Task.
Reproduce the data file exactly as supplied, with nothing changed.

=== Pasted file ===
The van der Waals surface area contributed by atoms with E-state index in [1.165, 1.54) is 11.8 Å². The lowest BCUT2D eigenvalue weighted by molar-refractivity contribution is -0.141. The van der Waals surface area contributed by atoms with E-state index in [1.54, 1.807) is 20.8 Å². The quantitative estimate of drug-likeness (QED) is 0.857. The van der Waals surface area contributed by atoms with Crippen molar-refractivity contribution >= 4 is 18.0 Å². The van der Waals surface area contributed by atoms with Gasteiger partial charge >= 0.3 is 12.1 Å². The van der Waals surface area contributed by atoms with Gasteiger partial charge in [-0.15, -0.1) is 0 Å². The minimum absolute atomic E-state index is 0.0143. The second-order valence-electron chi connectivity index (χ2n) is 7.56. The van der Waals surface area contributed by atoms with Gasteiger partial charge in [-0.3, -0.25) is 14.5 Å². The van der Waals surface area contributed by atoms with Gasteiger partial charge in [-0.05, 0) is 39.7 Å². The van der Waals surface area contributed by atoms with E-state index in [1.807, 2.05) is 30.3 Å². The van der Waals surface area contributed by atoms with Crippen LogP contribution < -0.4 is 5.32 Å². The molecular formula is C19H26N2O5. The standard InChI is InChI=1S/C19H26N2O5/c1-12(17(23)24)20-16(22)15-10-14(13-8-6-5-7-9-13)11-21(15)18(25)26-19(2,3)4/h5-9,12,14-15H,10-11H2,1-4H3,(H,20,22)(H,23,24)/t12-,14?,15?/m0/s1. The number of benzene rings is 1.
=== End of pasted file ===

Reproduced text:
The van der Waals surface area contributed by atoms with E-state index in [1.165, 1.54) is 11.8 Å². The lowest BCUT2D eigenvalue weighted by molar-refractivity contribution is -0.141. The van der Waals surface area contributed by atoms with E-state index in [1.54, 1.807) is 20.8 Å². The quantitative estimate of drug-likeness (QED) is 0.857. The van der Waals surface area contributed by atoms with Crippen molar-refractivity contribution >= 4 is 18.0 Å². The van der Waals surface area contributed by atoms with Gasteiger partial charge >= 0.3 is 12.1 Å². The van der Waals surface area contributed by atoms with Gasteiger partial charge in [-0.15, -0.1) is 0 Å². The minimum absolute atomic E-state index is 0.0143. The second-order valence-electron chi connectivity index (χ2n) is 7.56. The van der Waals surface area contributed by atoms with Gasteiger partial charge in [-0.3, -0.25) is 14.5 Å². The van der Waals surface area contributed by atoms with Gasteiger partial charge in [-0.05, 0) is 39.7 Å². The van der Waals surface area contributed by atoms with E-state index in [1.807, 2.05) is 30.3 Å². The van der Waals surface area contributed by atoms with Crippen LogP contribution < -0.4 is 5.32 Å². The molecular formula is C19H26N2O5. The standard InChI is InChI=1S/C19H26N2O5/c1-12(17(23)24)20-16(22)15-10-14(13-8-6-5-7-9-13)11-21(15)18(25)26-19(2,3)4/h5-9,12,14-15H,10-11H2,1-4H3,(H,20,22)(H,23,24)/t12-,14?,15?/m0/s1. The number of benzene rings is 1.